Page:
Hatsu Recap 5 – Takayasu Recovers


Back On An Ozeki Path

For the second half of 2016, Takayasu was on a march towards a bid to be promoted to Ozeki. At Kyushu, the goal was before him, needing a strong 12 wins to close the deal, and secure his promotion. Sadly, faced with victory, he utterly failed, and finished with a losing record, and demoted back down to Komusubi. Going into Hatsu, we asked if Takayasu could re-focus on his sumo, and return to his winning ways.

For fans of Takayasu, Hatsu was a triumph. With most of the Ozeki and Yokozuna out or hurt, he was able to rack up 11 wins, and a special prize. In the process he defeated 3 Ozeki and 2 Yokozuna. This set him squarely on the path back to Sekiwake, and re-ignited his bid to claim a promotion to Ozeki.

But there is a cloud on Takayasu’s shining path to Ozeki. At the Hatsu basho, we witnessed the ascendency of Mitakeumi, who also turned in an 11-4 record. Mitakeumi was strong, relentless and executed his sumo well. In Takayasu’s past efforts during 2016, he was the sole sekitori who stood any chance of promotion. It appears in 2017 there will be at least two, and possibly three that push towards sumo’s second highest rank.

The criteria for Takayasu’s promotion is 33 wins over 3 tournaments. That continues in Osaka, provided the March banzuke places him, as we expect, at Sekiwake.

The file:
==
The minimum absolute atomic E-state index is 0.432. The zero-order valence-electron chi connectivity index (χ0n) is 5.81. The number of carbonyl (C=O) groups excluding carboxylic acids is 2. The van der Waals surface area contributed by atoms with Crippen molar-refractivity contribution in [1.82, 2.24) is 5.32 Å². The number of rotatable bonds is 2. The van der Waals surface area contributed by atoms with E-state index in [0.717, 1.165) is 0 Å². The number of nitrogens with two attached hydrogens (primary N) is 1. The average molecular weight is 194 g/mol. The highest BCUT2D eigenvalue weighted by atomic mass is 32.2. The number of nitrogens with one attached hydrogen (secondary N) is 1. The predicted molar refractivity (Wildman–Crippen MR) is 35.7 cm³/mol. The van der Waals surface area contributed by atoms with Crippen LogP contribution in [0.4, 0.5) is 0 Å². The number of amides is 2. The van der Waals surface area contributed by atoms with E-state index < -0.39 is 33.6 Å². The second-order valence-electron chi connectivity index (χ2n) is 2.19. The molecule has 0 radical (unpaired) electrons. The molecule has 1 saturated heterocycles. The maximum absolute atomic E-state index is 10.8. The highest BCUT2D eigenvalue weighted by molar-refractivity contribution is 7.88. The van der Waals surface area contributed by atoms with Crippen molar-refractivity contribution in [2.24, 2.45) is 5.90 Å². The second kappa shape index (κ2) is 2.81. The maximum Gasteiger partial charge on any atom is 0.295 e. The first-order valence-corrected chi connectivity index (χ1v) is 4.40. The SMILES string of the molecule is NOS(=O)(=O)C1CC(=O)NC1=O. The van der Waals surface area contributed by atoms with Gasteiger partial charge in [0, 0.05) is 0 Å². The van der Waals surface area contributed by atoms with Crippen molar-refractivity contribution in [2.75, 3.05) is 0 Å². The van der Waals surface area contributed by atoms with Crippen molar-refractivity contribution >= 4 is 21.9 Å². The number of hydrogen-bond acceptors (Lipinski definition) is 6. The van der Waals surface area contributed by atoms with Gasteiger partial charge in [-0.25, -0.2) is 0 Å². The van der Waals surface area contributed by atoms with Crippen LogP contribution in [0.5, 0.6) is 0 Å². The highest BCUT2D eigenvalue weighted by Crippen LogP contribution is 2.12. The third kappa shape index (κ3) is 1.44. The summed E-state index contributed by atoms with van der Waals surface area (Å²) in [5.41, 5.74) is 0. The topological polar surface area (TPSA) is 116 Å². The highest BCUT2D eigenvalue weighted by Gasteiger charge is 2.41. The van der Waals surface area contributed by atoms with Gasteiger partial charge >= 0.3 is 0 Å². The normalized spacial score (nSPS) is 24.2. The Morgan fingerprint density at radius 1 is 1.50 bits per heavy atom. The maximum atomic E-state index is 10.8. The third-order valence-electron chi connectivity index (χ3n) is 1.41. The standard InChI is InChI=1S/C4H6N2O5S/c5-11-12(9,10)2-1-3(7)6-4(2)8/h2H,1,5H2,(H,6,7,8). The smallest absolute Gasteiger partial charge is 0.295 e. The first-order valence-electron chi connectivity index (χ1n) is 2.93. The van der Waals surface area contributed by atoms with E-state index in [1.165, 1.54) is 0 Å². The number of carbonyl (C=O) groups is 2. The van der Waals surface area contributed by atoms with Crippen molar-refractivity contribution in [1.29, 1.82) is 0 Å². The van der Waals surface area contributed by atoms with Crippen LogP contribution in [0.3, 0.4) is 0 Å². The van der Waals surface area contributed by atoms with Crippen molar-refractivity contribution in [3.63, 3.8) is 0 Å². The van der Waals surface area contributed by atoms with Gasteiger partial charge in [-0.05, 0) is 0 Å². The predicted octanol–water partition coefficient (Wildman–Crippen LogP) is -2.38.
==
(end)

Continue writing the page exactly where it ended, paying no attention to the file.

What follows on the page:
3 thoughts on “Hatsu Recap 5 – Takayasu Recovers

  1. I looked at Mitakeumi’s record at Wikipedia, wow this guy is a monster. Such a young and new guy, and yet doing very well. All flags are screaming that he will achieve so much in this sport.

    But of course, Takayasu is so much better, because he is my guy. He will be Ozeki this year, and will be Yokozuna before 2020.

  2. By 3, do you mean Takayasu, Mitakeumi, and possibly Shodai?
    These are all young guys who have showed their briliance throughout 2016 and I just can’t wait for the rest of the tournaments and see how they progress.

    As a big fan of Takayasu, I was disappointed with his November performance because I knew that he could have done the job. Nevertheless, I’m glad he’s back on track.

    • I know a lot of folks expect big things from Shodai, and I think those will come, but I think he needs another year or two being batted around in the joi-jin first. I would keep my eye on Takanoiwa, who benefited greatly from the score inflation that took place due to the Yokozuna and Ozeki ranks being weak, but showed great potential.

      He may pop to Maegashira 3 or 4 in Osaka, and we will see if he can actually handle the competition.

      My thoughts are also on what Kotoshogiku is going to do. Such a sad story there. Many sumo fans, myself included, want to see him retire with dignity, but I am sure his pride has talked him into attempting to battle back.


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